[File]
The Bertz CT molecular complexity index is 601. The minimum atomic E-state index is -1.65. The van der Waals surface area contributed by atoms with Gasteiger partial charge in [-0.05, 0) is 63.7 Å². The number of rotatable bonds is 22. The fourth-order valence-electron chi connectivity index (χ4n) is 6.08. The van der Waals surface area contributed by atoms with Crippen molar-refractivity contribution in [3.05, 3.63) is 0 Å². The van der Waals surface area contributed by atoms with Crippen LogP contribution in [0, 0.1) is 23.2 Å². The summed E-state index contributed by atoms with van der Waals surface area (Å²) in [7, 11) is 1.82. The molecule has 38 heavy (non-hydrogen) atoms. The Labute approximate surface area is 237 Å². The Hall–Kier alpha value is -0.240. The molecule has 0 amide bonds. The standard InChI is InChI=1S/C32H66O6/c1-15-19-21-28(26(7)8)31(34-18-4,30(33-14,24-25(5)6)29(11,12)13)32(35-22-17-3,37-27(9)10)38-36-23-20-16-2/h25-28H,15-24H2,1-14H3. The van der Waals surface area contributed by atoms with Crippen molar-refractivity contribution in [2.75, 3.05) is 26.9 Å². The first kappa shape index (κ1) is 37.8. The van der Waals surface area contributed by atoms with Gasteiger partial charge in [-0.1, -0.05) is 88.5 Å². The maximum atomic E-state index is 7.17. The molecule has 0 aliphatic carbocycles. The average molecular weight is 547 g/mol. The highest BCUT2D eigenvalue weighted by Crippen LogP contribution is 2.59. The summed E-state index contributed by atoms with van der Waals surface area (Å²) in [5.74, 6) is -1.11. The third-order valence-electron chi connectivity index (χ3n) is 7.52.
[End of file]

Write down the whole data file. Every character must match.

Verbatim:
The Bertz CT molecular complexity index is 601. The minimum atomic E-state index is -1.65. The van der Waals surface area contributed by atoms with Gasteiger partial charge in [-0.05, 0) is 63.7 Å². The number of rotatable bonds is 22. The fourth-order valence-electron chi connectivity index (χ4n) is 6.08. The van der Waals surface area contributed by atoms with Crippen molar-refractivity contribution in [3.05, 3.63) is 0 Å². The van der Waals surface area contributed by atoms with Crippen LogP contribution in [0, 0.1) is 23.2 Å². The summed E-state index contributed by atoms with van der Waals surface area (Å²) in [7, 11) is 1.82. The molecule has 38 heavy (non-hydrogen) atoms. The Labute approximate surface area is 237 Å². The Hall–Kier alpha value is -0.240. The molecule has 0 amide bonds. The standard InChI is InChI=1S/C32H66O6/c1-15-19-21-28(26(7)8)31(34-18-4,30(33-14,24-25(5)6)29(11,12)13)32(35-22-17-3,37-27(9)10)38-36-23-20-16-2/h25-28H,15-24H2,1-14H3. The van der Waals surface area contributed by atoms with Crippen molar-refractivity contribution in [2.75, 3.05) is 26.9 Å². The first kappa shape index (κ1) is 37.8. The van der Waals surface area contributed by atoms with Gasteiger partial charge in [-0.1, -0.05) is 88.5 Å². The maximum atomic E-state index is 7.17. The molecule has 0 aliphatic carbocycles. The average molecular weight is 547 g/mol. The highest BCUT2D eigenvalue weighted by Crippen LogP contribution is 2.59. The summed E-state index contributed by atoms with van der Waals surface area (Å²) in [5.74, 6) is -1.11. The third-order valence-electron chi connectivity index (χ3n) is 7.52.